Howard Lake Herald, February 16, 1998

Cartmakers' major remodeling nearly complete


Changes to the front of Cartmakers, Inc. strike the eye of visitors as they enter Howard Lake from the east on Hwy. 12.

The new brick front angles to the east, so it is very noticeable from that direction.

Owner John Deitering said he and son-in-law Rick Zurawski like to make building changes during their quiet time from December to February.

This year the building got a face-lift and new office spaces inside.

There are more than just cosmetic changes to the building. Cartmakers, Inc. is the oldest of only 15 to 20 of its kind of business in the nation, and it has changed from its beginnings several times.

John Deitering and his wife Karen purchased a business 18 years ago in Delano called Wheels by Bordein, Inc.

They moved the business to Howard Lake in the spring of 1987.

"Karen and I worked, and we had two full-time employees," said Deitering.

They made decorative wooden wheels that were used by other businesses to manufacture light fixtures.

"Then along came ceiling fans, and that was that," he said.

"So around 1981-82, we were stuck with this capacity to make wheels and no use for it," Deitering said.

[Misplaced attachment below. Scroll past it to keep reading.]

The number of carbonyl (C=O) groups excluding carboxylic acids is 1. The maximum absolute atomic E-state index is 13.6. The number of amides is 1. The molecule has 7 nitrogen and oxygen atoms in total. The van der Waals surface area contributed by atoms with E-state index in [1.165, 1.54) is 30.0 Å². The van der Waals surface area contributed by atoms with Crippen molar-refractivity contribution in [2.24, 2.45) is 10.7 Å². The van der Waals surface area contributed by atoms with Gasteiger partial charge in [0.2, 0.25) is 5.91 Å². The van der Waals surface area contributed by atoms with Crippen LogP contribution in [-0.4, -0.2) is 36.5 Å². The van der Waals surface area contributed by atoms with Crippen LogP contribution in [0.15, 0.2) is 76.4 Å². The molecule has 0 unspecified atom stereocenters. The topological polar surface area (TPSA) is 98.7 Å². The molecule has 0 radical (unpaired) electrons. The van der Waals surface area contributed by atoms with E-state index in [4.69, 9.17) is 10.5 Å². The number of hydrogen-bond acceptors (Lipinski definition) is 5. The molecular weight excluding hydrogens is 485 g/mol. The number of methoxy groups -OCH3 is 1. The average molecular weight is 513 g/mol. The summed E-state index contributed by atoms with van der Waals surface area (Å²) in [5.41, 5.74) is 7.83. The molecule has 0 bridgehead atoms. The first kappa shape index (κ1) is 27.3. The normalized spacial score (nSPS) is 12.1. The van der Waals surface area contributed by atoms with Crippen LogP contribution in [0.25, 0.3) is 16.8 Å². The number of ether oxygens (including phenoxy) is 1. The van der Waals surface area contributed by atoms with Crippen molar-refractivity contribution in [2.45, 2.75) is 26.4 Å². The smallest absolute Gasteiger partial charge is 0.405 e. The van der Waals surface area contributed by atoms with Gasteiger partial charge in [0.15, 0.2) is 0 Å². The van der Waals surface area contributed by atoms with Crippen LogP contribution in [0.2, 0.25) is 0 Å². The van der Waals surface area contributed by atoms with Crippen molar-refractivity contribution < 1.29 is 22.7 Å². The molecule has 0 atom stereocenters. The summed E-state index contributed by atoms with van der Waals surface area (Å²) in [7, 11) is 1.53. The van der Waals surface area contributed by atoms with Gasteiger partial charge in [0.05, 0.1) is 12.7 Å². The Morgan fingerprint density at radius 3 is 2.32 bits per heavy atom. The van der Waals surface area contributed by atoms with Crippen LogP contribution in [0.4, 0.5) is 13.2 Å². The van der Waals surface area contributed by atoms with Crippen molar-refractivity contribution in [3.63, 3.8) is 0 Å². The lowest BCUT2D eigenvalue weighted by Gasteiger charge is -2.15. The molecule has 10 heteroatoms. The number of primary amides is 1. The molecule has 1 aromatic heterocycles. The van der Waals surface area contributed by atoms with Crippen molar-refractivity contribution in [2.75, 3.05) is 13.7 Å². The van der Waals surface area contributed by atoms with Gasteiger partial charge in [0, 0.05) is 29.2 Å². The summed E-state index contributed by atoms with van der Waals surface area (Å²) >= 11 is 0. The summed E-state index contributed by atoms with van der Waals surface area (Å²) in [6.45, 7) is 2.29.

The Deiterings went to St. Thomas College, and the school did a free marketing survey. The survey showed there was a need for mobile popcorn and lemonade carts in zoos and amusement parks.

"The concept is that of a street peddler, but we never could market to them," said Deitering.

When they first started, they sold 10 carts to a man on the east coast for flower carts in a shopping mall.

In the early '80s they did a lot of east coast business by going to trade shows and advertising in trade magazines. In 1992, the year Rick joined the company, they got into the Mall of America and have about 62 carts there.

"Southdale used its aisles to provide a friendly atmosphere for shoppers. Remember when there used to be an aviary and waterfalls with benches and plants?

"Then someone decided to use that space to display goods," said John.

John said the malls own the carts and lease them to small enteprenuers who want the mall environment and sales opportunities. Their products don't fit a store atmosphere or the business people are just too small.

The requirements for a mall cart are not so rustic as those early models, so new designs had to be created. With the new look came a new name for the creations.

They are no longer carts. Now they are Retail Merchandising Units (RMU).